Take a look. Care to add your own?
The thing people label ‘faith’ cannot be captured in a single definition.Sir_Russ said:
1. Faith is the Thing I should feel bad for not having if I say to someone, “Why do you choose to believe that unverifiable claim, as opposed to some other unverifiable claim?”
2. Faith is exactly the same as inductive reasoning; thus, you have “faith” that the sun will rise tomorrow.
3. Faith is similar to the concept of trust: God must be good (believed for any number of reasons, including faith), and I’m sure He knows what He’s doing.
4. Faith is similar to the concept of credibility; the Bible’s always been right before, so I imagine it will be right on this other issue here, even though I’m not sure how.
5. Faith is a direct meddling of the Holy Spirit in the internal workings of your brain, so that you are able to mystically come to the right answer about whether or not to believe something despite otherwise insufficient evidence.
6. Faith is a decision to believe something even though you have insufficient reasons for doing so.
7. Faith is a decision to follow some idea that seems intuitively true, and to give empirical evidence less weight than these personal intuitions.
8. Faith is an incomprehensible thing for the limited human mind – don’t even try to think about it.
9. Faith is a circular and properly basic assertion: “I know that I exist because I know, and likewise I know that God exists because I know, and likewise I know that the apostle Paul was inspired by the Holy Spirit because I know, and likewise I know that the Bible is perfectly true because I know...”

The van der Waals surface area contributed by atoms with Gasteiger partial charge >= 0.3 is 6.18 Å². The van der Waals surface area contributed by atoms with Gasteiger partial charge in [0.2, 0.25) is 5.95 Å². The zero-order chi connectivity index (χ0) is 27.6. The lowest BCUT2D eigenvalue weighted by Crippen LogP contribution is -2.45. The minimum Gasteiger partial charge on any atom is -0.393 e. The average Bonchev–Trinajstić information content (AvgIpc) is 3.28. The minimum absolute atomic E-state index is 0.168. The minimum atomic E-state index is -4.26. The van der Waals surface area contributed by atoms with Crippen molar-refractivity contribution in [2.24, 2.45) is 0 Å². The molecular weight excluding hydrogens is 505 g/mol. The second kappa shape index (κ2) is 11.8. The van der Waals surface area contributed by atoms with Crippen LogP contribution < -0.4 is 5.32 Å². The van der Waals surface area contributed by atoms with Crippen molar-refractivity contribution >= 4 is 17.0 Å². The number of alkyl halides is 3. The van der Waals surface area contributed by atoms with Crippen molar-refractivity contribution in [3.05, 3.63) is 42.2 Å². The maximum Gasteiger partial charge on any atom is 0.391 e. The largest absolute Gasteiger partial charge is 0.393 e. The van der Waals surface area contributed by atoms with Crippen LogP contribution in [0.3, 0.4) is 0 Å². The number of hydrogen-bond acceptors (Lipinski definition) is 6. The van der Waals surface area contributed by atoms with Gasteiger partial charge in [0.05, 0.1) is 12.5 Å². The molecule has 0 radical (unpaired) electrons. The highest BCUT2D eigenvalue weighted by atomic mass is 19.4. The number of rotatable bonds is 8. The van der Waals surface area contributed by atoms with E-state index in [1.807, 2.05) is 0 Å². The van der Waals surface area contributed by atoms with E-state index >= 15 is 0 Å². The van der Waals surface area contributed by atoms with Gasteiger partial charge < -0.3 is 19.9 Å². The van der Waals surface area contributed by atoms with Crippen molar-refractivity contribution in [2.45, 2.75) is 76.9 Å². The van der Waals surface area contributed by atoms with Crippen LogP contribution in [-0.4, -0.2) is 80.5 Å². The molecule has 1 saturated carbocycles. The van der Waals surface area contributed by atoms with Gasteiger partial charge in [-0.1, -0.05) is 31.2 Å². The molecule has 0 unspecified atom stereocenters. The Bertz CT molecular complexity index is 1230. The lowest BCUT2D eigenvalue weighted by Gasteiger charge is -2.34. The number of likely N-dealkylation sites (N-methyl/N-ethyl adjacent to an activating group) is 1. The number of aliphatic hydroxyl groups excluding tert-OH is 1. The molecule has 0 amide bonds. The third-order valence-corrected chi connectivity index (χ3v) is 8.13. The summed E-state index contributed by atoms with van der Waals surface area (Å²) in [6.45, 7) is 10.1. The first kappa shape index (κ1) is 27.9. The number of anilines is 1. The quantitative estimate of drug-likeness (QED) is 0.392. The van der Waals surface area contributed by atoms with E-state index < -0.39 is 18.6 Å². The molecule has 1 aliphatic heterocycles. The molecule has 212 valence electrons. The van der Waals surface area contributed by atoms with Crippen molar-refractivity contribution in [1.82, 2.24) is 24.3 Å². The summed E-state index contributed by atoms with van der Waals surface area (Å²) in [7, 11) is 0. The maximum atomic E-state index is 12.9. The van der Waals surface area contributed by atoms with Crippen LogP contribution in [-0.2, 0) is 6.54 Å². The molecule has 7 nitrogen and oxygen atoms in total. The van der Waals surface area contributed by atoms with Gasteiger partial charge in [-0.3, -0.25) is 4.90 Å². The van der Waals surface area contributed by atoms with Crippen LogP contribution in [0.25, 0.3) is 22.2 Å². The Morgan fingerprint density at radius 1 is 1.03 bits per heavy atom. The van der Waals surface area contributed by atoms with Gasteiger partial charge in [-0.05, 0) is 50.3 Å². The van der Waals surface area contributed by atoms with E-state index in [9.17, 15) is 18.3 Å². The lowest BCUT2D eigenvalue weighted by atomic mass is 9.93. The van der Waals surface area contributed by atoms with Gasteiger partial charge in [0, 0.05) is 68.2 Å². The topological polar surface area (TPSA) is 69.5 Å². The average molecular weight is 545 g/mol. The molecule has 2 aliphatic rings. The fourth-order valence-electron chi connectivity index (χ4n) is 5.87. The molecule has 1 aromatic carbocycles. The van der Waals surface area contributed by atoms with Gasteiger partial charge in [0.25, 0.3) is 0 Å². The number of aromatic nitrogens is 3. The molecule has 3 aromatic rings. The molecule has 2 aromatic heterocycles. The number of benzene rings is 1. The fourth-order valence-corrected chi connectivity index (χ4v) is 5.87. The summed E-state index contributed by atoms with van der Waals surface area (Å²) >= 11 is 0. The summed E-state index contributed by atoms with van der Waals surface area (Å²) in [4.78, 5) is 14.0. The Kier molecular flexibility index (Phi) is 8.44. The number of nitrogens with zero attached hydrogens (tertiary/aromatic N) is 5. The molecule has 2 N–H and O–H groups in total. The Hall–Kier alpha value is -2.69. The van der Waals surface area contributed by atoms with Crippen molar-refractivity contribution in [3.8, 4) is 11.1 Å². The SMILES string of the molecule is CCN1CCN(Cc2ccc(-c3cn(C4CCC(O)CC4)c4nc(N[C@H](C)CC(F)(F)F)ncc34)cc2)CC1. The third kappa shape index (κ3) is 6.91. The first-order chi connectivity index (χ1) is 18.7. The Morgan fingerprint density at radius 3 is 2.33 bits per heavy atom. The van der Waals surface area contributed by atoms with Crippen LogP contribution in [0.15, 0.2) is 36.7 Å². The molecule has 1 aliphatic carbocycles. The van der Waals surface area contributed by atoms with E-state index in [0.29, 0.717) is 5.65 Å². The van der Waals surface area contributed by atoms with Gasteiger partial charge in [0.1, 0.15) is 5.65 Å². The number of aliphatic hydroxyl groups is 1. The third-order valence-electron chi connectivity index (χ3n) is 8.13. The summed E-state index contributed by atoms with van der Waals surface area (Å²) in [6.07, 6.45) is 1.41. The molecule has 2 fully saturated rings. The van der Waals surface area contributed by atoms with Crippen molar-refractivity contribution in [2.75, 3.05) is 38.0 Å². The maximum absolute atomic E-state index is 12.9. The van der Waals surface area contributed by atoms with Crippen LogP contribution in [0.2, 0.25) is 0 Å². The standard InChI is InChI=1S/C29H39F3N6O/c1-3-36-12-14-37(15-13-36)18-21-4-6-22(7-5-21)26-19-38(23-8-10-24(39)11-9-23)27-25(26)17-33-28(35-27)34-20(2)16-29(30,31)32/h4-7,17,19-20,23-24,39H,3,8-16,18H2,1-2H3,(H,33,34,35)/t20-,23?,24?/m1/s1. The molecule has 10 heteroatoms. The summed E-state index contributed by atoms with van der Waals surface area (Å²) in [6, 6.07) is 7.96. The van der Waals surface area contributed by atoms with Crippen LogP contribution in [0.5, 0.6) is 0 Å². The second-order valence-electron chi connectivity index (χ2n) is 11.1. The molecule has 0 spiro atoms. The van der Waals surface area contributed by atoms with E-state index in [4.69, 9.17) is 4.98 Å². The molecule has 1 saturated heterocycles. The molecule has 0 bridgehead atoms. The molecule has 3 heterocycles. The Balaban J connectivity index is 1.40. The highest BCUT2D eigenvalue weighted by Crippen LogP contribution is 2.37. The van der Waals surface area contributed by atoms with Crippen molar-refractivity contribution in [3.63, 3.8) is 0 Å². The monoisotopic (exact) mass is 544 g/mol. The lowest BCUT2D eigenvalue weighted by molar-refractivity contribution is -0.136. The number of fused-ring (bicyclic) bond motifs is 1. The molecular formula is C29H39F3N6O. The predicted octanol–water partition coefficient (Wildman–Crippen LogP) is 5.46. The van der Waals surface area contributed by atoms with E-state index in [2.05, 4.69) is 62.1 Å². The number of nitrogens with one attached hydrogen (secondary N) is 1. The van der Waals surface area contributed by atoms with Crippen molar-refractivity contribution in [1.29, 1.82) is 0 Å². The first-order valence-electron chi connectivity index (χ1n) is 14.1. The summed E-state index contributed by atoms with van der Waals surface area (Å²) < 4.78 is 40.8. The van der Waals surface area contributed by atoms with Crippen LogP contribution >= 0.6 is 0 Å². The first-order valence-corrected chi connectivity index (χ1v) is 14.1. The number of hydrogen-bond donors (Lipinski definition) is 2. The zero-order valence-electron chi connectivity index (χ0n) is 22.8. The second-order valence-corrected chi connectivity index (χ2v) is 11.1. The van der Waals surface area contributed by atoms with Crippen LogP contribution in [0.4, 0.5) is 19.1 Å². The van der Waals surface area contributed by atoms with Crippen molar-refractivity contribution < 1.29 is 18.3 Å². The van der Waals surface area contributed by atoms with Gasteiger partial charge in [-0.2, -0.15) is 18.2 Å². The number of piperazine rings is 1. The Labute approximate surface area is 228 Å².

Faith: the human faculty that rejects the supernatural when a child has gone missing.Can we all agree at this point with George H. Smith? He tells us in Atheism: The Case Against God, that “The conflict between Christian theism and atheism is fundamentally a conflict between faith and reason. This, in epistemological terms, is the essence of the controversy." And from the atheist perspective, "Reason and faith are opposites, two mutually exclusive terms: there is no reconciliation or common ground. Faith is belief without, or in spite of, reason.” (pp. 96-98)
Faith: the human faculty that rejects the supernatural in life-threatening emergencies.
Faith: the ambient psychobabble of the religious who actually conduct their lives in the same way atheists conduct theirs.
Faith: the human faculty which Christians are observed to reject in their providing humanitarian aid.
Faith: pathological hope.
Faith: abandoning what is real in favor of social fantasies and wishful thinking.